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Redistricting and Census Bill Roundup 2020

The Brennan Center’s redistricting and census bill roundup catalogs new legislation relating to the next round of redistricting in 2021.

Published: February 27, 2020

In 2021, every state in the nation will draw new congressional and legislative districts. This makes 2020 a pivotal year for passing new laws that could curb gerrymandering and ensure that maps are drawn in a fair and transparent way.

As of February 26, lawmakers are considering at least 213 redistricting or census-related bills and resolutions in 33 states, 118 of which have been introduced in recent weeks. Of these:

  • 105 proposals would create new redistricting commissions
  • 17 proposals would establish new criteria to guide how lines are drawn
  • 7 proposals would increase public accountability and transparency in map drawing
  • 20 proposals would end prison gerrymandering

The remaining bills cover a number of redistricting and census-related topics, including, but not limited to, proposals to modify judicial redistricting, to prohibit at-large elections at the local level, and to mandate the use of certain computers or software for redistricting.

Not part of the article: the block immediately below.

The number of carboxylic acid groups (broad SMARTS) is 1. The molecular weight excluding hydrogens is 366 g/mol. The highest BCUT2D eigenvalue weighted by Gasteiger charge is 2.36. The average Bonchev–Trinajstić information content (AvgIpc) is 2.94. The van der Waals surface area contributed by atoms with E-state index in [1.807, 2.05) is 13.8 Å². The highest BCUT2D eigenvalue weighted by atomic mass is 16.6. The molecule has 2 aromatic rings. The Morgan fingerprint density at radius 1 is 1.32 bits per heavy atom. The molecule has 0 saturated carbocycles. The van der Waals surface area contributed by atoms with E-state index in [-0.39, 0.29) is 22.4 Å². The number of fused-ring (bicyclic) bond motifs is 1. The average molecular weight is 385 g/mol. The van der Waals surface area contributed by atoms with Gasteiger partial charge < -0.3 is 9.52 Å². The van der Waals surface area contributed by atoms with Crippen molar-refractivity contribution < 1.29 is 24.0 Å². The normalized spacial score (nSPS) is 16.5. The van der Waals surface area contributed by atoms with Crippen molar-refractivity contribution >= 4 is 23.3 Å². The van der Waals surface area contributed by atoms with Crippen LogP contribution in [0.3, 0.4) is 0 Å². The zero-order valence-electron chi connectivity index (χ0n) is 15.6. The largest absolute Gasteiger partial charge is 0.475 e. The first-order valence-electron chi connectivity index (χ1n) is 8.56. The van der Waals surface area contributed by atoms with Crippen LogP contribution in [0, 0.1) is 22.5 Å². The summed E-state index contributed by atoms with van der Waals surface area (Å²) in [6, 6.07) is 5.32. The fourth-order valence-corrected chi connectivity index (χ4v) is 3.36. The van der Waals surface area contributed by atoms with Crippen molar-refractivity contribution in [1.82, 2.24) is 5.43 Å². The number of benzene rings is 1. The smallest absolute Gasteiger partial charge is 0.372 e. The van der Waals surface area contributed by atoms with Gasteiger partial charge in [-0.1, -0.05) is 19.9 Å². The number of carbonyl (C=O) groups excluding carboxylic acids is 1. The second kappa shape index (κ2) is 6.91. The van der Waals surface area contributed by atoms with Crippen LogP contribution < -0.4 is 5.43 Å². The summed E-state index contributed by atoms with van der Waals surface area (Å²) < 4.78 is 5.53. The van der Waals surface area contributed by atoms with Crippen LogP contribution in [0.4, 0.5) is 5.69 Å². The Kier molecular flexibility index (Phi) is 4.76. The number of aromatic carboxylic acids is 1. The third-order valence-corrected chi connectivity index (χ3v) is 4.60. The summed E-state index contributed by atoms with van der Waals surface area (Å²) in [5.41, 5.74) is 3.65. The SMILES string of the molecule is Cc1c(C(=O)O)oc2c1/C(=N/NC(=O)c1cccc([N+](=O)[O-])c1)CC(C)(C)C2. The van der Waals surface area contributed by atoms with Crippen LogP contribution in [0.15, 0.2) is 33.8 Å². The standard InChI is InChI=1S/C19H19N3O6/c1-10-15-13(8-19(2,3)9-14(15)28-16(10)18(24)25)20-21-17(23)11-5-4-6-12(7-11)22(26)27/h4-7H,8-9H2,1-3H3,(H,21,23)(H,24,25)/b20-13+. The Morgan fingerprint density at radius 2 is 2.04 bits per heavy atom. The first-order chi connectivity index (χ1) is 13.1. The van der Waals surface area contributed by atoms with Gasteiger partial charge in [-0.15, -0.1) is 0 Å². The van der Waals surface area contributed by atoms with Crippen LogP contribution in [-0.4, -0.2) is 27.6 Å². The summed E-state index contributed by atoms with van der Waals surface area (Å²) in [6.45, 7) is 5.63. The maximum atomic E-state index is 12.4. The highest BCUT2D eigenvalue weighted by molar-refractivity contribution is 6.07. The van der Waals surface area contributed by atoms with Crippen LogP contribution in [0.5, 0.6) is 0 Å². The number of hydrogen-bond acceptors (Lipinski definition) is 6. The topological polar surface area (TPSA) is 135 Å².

Where Redistricting and Census Bills Have Been Introduced

As of February 26, 2020, including relevant carry-over bills from 2019


Redistricting/Census Bills Introduced

Redistricting Commissions Top the List of Reforms Across the Country

Proposals to create redistricting commissions are the most common types of redistricting reform being considered in 2020 legislative sessions.

These proposals fall into the following categories:

  • Independent commissions are made up of citizens who are neither public officials nor current lawmakers and are selected through a process conducted by an entity independent of the legislature and political party leadership. Independent commissions draw and approve the final maps. Lawmakers have introduced 18 proposals to create independent commissions.
  • Political appointee commissions have members directly appointed by elected officials, party leadership, or political party committees. Commissioners are then responsible for drawing and approving the final maps. Lawmakers have introduced 13 proposals to create political appointee commissions.
  • Advisory commissions draw maps in the first instance but ultimately send redistricting plans to the legislature for approval. Lawmakers have introduced 73 proposals to create advisory commissions.

Other noteworthy policy proposals that would change the map-drawing process include:

  • Criteria to guide map drawing outline the priorities for drafting districts as well as any prohibitions (such as considering the addresses of incumbents) that may not be considered. Lawmakers have introduced 17 proposals to change map-drawing criteria.
  • Public accountability and transparency measures build in opportunities for the public to be involved in the redistricting process and play a vital watchdog role over proceedings. Lawmakers have introduced 7 proposals to increase transparency.